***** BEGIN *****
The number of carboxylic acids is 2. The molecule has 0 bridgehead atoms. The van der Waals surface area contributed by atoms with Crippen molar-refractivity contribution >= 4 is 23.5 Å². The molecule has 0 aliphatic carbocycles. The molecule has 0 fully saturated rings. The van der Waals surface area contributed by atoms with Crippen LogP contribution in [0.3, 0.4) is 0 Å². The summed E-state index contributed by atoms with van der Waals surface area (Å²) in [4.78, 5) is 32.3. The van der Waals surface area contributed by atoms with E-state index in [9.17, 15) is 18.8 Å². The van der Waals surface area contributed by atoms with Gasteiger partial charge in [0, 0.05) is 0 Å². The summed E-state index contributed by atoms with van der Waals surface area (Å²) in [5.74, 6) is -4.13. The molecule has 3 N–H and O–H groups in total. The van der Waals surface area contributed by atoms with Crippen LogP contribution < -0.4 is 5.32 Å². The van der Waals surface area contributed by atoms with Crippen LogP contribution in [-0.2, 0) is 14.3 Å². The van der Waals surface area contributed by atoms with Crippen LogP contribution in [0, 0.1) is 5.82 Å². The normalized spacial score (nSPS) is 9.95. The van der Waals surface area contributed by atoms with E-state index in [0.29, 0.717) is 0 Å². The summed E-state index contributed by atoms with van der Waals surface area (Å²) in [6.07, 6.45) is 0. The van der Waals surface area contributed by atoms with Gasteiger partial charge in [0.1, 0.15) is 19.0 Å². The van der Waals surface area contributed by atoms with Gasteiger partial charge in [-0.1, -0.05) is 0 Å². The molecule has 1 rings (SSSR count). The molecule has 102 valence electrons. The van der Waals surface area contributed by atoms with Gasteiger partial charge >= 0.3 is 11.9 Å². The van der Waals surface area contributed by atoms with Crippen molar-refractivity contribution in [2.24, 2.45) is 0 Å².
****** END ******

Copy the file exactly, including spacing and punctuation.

The number of carboxylic acids is 2. The molecule has 0 bridgehead atoms. The van der Waals surface area contributed by atoms with Crippen molar-refractivity contribution >= 4 is 23.5 Å². The molecule has 0 aliphatic carbocycles. The molecule has 0 fully saturated rings. The van der Waals surface area contributed by atoms with Crippen LogP contribution in [0.3, 0.4) is 0 Å². The summed E-state index contributed by atoms with van der Waals surface area (Å²) in [4.78, 5) is 32.3. The van der Waals surface area contributed by atoms with E-state index in [9.17, 15) is 18.8 Å². The van der Waals surface area contributed by atoms with Gasteiger partial charge in [0, 0.05) is 0 Å². The summed E-state index contributed by atoms with van der Waals surface area (Å²) in [5.74, 6) is -4.13. The molecule has 3 N–H and O–H groups in total. The van der Waals surface area contributed by atoms with Crippen LogP contribution < -0.4 is 5.32 Å². The van der Waals surface area contributed by atoms with Crippen LogP contribution in [-0.2, 0) is 14.3 Å². The van der Waals surface area contributed by atoms with Crippen LogP contribution in [0, 0.1) is 5.82 Å². The normalized spacial score (nSPS) is 9.95. The van der Waals surface area contributed by atoms with E-state index in [0.29, 0.717) is 0 Å². The summed E-state index contributed by atoms with van der Waals surface area (Å²) in [6.07, 6.45) is 0. The van der Waals surface area contributed by atoms with Gasteiger partial charge in [0.1, 0.15) is 19.0 Å². The van der Waals surface area contributed by atoms with Gasteiger partial charge in [-0.1, -0.05) is 0 Å². The molecule has 1 rings (SSSR count). The molecule has 102 valence electrons. The van der Waals surface area contributed by atoms with Gasteiger partial charge >= 0.3 is 11.9 Å². The van der Waals surface area contributed by atoms with Crippen molar-refractivity contribution in [2.24, 2.45) is 0 Å².